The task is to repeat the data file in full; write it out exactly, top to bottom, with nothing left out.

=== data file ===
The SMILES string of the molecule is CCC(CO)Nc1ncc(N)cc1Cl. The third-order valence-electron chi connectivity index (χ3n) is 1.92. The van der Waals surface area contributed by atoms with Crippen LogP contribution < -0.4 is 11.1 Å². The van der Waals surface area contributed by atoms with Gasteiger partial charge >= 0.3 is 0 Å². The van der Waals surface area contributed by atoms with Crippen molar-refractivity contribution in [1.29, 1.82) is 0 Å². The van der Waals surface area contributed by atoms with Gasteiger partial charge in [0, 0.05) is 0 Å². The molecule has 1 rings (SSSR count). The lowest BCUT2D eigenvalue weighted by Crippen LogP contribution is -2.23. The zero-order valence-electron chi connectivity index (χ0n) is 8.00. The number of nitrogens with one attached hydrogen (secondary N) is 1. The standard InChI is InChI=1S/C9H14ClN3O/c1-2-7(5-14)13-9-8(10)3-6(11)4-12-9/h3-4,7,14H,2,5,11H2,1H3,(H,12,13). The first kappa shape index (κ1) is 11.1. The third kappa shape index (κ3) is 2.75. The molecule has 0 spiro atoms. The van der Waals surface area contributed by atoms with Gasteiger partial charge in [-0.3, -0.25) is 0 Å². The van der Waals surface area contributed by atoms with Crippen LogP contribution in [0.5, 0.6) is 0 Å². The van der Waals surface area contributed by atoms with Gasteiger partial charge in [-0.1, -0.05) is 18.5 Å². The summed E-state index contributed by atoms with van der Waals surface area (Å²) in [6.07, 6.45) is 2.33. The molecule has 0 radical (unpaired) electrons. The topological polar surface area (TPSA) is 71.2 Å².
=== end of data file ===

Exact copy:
The SMILES string of the molecule is CCC(CO)Nc1ncc(N)cc1Cl. The third-order valence-electron chi connectivity index (χ3n) is 1.92. The van der Waals surface area contributed by atoms with Crippen LogP contribution < -0.4 is 11.1 Å². The van der Waals surface area contributed by atoms with Gasteiger partial charge >= 0.3 is 0 Å². The van der Waals surface area contributed by atoms with Crippen molar-refractivity contribution in [1.29, 1.82) is 0 Å². The van der Waals surface area contributed by atoms with Gasteiger partial charge in [0, 0.05) is 0 Å². The molecule has 1 rings (SSSR count). The lowest BCUT2D eigenvalue weighted by Crippen LogP contribution is -2.23. The zero-order valence-electron chi connectivity index (χ0n) is 8.00. The number of nitrogens with one attached hydrogen (secondary N) is 1. The standard InChI is InChI=1S/C9H14ClN3O/c1-2-7(5-14)13-9-8(10)3-6(11)4-12-9/h3-4,7,14H,2,5,11H2,1H3,(H,12,13). The first kappa shape index (κ1) is 11.1. The third kappa shape index (κ3) is 2.75. The molecule has 0 spiro atoms. The van der Waals surface area contributed by atoms with Gasteiger partial charge in [-0.3, -0.25) is 0 Å². The van der Waals surface area contributed by atoms with Crippen LogP contribution in [0.5, 0.6) is 0 Å². The van der Waals surface area contributed by atoms with Gasteiger partial charge in [-0.1, -0.05) is 18.5 Å². The summed E-state index contributed by atoms with van der Waals surface area (Å²) in [6.07, 6.45) is 2.33. The molecule has 0 radical (unpaired) electrons. The topological polar surface area (TPSA) is 71.2 Å².